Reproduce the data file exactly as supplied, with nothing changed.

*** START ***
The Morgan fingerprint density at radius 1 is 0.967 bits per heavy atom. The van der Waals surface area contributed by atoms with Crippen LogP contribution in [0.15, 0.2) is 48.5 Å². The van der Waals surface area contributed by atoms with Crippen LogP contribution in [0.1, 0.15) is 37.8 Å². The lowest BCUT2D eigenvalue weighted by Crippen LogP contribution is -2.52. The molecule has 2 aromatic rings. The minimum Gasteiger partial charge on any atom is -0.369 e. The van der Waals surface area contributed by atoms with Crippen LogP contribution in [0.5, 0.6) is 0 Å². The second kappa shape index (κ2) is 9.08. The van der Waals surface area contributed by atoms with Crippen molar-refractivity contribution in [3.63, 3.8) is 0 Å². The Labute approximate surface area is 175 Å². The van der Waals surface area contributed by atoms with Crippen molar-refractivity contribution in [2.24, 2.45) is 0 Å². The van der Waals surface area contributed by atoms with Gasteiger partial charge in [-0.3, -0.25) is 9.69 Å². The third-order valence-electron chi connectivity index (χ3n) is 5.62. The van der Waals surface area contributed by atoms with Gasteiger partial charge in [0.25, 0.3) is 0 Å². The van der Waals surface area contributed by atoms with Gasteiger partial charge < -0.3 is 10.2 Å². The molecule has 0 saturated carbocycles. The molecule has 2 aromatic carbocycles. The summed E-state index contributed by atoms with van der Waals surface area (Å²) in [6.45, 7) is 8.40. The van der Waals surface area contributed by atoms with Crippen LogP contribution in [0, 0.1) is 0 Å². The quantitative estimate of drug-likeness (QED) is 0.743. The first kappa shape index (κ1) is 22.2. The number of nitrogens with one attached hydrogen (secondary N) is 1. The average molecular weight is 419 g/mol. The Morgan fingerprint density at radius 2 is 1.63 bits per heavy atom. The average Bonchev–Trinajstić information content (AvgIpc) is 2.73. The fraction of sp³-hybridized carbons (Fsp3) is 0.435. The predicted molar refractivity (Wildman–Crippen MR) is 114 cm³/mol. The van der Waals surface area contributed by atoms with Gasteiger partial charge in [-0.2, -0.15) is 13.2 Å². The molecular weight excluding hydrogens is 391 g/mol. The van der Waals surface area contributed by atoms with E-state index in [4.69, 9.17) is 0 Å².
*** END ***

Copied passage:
The Morgan fingerprint density at radius 1 is 0.967 bits per heavy atom. The van der Waals surface area contributed by atoms with Crippen LogP contribution in [0.15, 0.2) is 48.5 Å². The van der Waals surface area contributed by atoms with Crippen LogP contribution in [0.1, 0.15) is 37.8 Å². The lowest BCUT2D eigenvalue weighted by Crippen LogP contribution is -2.52. The molecule has 2 aromatic rings. The minimum Gasteiger partial charge on any atom is -0.369 e. The van der Waals surface area contributed by atoms with Crippen LogP contribution in [0.5, 0.6) is 0 Å². The second kappa shape index (κ2) is 9.08. The van der Waals surface area contributed by atoms with Crippen molar-refractivity contribution in [3.63, 3.8) is 0 Å². The Labute approximate surface area is 175 Å². The van der Waals surface area contributed by atoms with Crippen molar-refractivity contribution in [2.24, 2.45) is 0 Å². The van der Waals surface area contributed by atoms with Gasteiger partial charge in [-0.3, -0.25) is 9.69 Å². The third-order valence-electron chi connectivity index (χ3n) is 5.62. The van der Waals surface area contributed by atoms with Gasteiger partial charge in [0.25, 0.3) is 0 Å². The van der Waals surface area contributed by atoms with Gasteiger partial charge < -0.3 is 10.2 Å². The molecule has 0 saturated carbocycles. The molecule has 2 aromatic carbocycles. The summed E-state index contributed by atoms with van der Waals surface area (Å²) in [6.45, 7) is 8.40. The van der Waals surface area contributed by atoms with Crippen LogP contribution in [0, 0.1) is 0 Å². The quantitative estimate of drug-likeness (QED) is 0.743. The first kappa shape index (κ1) is 22.2. The number of nitrogens with one attached hydrogen (secondary N) is 1. The average molecular weight is 419 g/mol. The Morgan fingerprint density at radius 2 is 1.63 bits per heavy atom. The average Bonchev–Trinajstić information content (AvgIpc) is 2.73. The fraction of sp³-hybridized carbons (Fsp3) is 0.435. The predicted molar refractivity (Wildman–Crippen MR) is 114 cm³/mol. The van der Waals surface area contributed by atoms with Gasteiger partial charge in [-0.2, -0.15) is 13.2 Å². The molecular weight excluding hydrogens is 391 g/mol. The van der Waals surface area contributed by atoms with E-state index in [4.69, 9.17) is 0 Å².